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- Mud Flaps
- Engine Tuning
Severe weather makes driving treacherous. Snow, ice, freezing rain, fog and even the winter sun all conspire to make winter driving more difficult and dangerous. With a little planning and a little training, this winter doesn't have to be a "white knuckle" winter for you. The two phenomenon associated with loss of grip in winter conditions are understeer and oversteer.
The following excerpts on these situations and how to avoid and correct them were taken from the Bridgestone Winter Driving School's "Modern Winter Driving Techniques."
Understeer is just what it sounds like: the car is not turning as much as you would like. Being in a car that refuses to turn can be very intimidating, and understeer is the most difficult situation to control on a slippery road. Like most bad situations, understeer is best controlled by avoiding it, by adjusting your speed properly before entering a corner. Understeer is usually caused by entering a corner too fast, or by braking while trying to turn. In front-wheel drive cars, understeer can result from excessive acceleration while cornering.
To most effectively control your car on a slippery road, you should always use only one control at a time. While cornering, for instance, you should be off the brake and off the accelerator, coasting through the turn and using all available grip for steering. The proper way to negotiate any curve or corner is to brake on the straightway before the curve to adjust your speed; then coast and steer through the turn. When you start to straighten the steering wheel as you exit the curve, gently accelerate out of the turn.
Okay, so you didn't adjust your speed properly, and your car is understeering. What now?
First, there are several things you should NOT do. Don't increase your steering angle, because the tires have already lost grip and increasing the steering will only make it worse. Don't hit the brakes because the front tires are already skidding, and more brake pressure will only make it still worse.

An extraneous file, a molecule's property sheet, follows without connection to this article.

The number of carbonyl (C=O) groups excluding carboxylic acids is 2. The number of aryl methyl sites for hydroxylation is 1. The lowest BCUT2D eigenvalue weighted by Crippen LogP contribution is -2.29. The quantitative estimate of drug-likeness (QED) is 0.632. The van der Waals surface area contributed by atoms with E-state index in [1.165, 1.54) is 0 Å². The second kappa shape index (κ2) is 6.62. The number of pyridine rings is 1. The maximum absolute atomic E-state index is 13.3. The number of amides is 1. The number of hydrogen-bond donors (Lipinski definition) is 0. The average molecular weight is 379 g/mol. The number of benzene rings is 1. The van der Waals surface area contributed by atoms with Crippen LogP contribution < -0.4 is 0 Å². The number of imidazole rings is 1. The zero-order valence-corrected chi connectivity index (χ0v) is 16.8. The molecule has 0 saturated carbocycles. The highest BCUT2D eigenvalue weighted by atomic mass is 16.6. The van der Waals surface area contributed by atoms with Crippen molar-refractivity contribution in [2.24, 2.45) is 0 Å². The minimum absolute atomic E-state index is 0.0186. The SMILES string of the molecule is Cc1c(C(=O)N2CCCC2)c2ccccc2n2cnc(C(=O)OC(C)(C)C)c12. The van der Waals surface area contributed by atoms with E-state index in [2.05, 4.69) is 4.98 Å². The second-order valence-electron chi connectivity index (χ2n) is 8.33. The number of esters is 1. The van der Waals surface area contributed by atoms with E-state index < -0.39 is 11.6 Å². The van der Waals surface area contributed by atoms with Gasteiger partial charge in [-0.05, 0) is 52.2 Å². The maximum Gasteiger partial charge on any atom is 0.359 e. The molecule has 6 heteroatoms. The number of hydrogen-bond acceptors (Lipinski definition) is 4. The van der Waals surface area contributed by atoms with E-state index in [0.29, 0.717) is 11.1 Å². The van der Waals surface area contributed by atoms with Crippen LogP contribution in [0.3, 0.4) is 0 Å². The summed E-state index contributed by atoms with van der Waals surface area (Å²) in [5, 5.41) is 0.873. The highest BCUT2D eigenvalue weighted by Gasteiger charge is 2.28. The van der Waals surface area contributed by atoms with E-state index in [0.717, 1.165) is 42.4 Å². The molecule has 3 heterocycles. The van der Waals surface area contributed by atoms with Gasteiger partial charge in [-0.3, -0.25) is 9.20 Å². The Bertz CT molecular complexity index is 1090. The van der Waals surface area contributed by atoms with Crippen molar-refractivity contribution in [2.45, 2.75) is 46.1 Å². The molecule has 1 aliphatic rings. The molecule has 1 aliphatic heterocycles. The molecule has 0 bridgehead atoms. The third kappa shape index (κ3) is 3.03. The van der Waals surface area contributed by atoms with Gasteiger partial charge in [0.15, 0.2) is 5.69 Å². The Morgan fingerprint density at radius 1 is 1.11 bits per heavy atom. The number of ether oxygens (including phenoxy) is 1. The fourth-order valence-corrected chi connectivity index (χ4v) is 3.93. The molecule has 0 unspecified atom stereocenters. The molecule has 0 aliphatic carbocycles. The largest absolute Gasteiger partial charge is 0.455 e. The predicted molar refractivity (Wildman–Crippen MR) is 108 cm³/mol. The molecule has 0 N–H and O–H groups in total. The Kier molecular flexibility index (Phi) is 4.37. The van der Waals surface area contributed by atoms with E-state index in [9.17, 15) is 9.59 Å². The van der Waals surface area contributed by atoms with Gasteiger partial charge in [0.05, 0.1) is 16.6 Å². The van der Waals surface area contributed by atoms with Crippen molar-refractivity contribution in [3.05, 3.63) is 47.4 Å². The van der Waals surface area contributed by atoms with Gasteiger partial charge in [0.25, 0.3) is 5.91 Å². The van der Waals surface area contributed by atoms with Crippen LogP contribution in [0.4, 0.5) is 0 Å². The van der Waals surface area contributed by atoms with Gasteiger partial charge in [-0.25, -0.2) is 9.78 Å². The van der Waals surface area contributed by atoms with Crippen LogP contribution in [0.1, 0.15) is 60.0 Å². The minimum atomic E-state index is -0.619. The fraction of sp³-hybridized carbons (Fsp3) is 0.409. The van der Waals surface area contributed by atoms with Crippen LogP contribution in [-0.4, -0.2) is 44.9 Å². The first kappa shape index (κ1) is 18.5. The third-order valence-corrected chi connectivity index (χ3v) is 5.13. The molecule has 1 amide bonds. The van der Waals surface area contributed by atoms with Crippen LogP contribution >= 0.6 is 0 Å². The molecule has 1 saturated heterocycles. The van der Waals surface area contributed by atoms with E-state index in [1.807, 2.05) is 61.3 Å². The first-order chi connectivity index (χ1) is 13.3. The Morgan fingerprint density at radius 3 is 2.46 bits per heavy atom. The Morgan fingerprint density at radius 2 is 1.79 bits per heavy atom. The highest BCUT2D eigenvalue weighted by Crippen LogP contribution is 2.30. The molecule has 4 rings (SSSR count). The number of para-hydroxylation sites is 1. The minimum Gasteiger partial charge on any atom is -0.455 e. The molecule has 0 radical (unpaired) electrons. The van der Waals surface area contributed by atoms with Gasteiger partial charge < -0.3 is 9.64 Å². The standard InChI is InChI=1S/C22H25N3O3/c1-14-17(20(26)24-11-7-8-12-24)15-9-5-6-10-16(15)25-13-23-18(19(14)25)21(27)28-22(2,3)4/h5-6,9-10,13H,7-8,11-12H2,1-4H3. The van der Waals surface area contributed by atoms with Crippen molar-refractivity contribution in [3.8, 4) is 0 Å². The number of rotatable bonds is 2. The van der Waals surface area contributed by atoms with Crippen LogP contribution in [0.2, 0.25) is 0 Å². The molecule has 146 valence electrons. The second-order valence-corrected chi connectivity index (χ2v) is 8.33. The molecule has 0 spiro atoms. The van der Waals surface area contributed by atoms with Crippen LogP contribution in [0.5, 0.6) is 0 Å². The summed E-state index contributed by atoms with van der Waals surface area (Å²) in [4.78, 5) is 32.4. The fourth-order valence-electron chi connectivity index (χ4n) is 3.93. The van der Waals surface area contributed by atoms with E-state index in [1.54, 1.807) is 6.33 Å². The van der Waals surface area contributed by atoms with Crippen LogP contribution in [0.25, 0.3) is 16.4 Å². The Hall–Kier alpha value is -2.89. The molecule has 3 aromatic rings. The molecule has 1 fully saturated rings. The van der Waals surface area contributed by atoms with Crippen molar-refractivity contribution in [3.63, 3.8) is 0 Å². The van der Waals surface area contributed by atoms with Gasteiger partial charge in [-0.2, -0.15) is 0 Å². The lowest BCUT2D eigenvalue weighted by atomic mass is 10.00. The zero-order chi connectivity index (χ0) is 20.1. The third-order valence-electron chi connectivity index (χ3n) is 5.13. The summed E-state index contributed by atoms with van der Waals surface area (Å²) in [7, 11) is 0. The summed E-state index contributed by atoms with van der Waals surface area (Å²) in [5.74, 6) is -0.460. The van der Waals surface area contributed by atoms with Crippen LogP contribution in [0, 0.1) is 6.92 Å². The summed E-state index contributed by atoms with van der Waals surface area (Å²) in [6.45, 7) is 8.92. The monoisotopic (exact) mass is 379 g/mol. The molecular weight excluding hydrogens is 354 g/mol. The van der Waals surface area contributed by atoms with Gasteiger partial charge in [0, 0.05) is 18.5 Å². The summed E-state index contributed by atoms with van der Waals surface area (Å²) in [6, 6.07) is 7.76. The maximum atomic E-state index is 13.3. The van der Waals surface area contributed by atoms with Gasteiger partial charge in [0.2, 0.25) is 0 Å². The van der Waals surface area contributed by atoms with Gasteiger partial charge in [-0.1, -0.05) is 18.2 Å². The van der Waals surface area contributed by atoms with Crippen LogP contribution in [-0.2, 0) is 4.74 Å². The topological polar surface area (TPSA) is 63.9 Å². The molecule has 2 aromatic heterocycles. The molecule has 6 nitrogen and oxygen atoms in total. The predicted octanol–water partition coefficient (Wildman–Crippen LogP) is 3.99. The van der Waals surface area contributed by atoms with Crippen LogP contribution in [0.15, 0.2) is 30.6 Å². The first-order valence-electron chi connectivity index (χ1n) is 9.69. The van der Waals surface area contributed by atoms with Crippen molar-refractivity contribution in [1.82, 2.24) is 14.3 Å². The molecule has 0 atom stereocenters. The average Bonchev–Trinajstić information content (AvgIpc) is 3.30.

So, what can you do? Frankly, not much. Look ahead, anticipate, and don't panic! Your best chance of correcting an understeer is to lift off the accelerator and stay off the brake. As the car's weight shifts forward, it will load the front tires, improving their grip while you carefully decrease the steering angle. This improved grip and slower speed should allow you to steer smoothly back into the corner.
Keep in mind that your feel for the car's steering is critical: it must be smooth and sensitive at a time when you are under the stress of avoiding an accident. Practice is the only way you will be able to function under that pressure. Remember to take advantage of any safe place you can find to practice winter driving.
Like understeer, oversteer is exactly what it sounds like: your car turns more than you want it to. Oversteer occurs when you lose grip on the rear tires in a corner, and the side force pulls the back of the car to the outside of the turn.
This is generally the result of excessive speed when entering a corner. If you suddenly decelerate in the corner, the weight transfers to the front, giving less grip to the rear tires and allows the centrifugal force to pull the back of the car to the outside of the curve. To avoid oversteer, adjust your speed before the corner, and remember to be sensitive to the feel of the car. By anticipating trouble, you will be ready to respond if the rear end of the car starts to swing out.
If your car starts to lose grip on the rear wheels because of this weight transfer, you should gently accelerate to transfer the weight back to the rear wheels, while you steer in the same direction in which the rear end is sliding. Remember to look down the road in the direction you want the car to go, and be sensitive to the feel of the car. This way, you will be ready to adjust the controls when the car responds to your corrections. If you don't steer back to your original direction before the car recovers, you could end up skidding in the opposite direction. This is known as a counter-skid.
In rear-wheel drive cars, make sure the oversteer is not coming from simple wheel spin. If it is, adjust your accelerator pressure to eliminate the wheel spin. In any case, the earlier you catch the oversteer the easier it will be to control. Balance and smoothness are the keys to controlling a car that is close to the grip limit.
The preceding discussion is only a portion of the topics covered in "Modern Winter Driving Techniques." We highly recommend Bridgestone's video to help you gain a full understanding of vehicle dynamics in slippery conditions. We would also like to note that reading about or watching these techniques and practicing them are two different things. Attend the school or practice these techniques in a safe and controlled location so you can react appropriately in an emergency.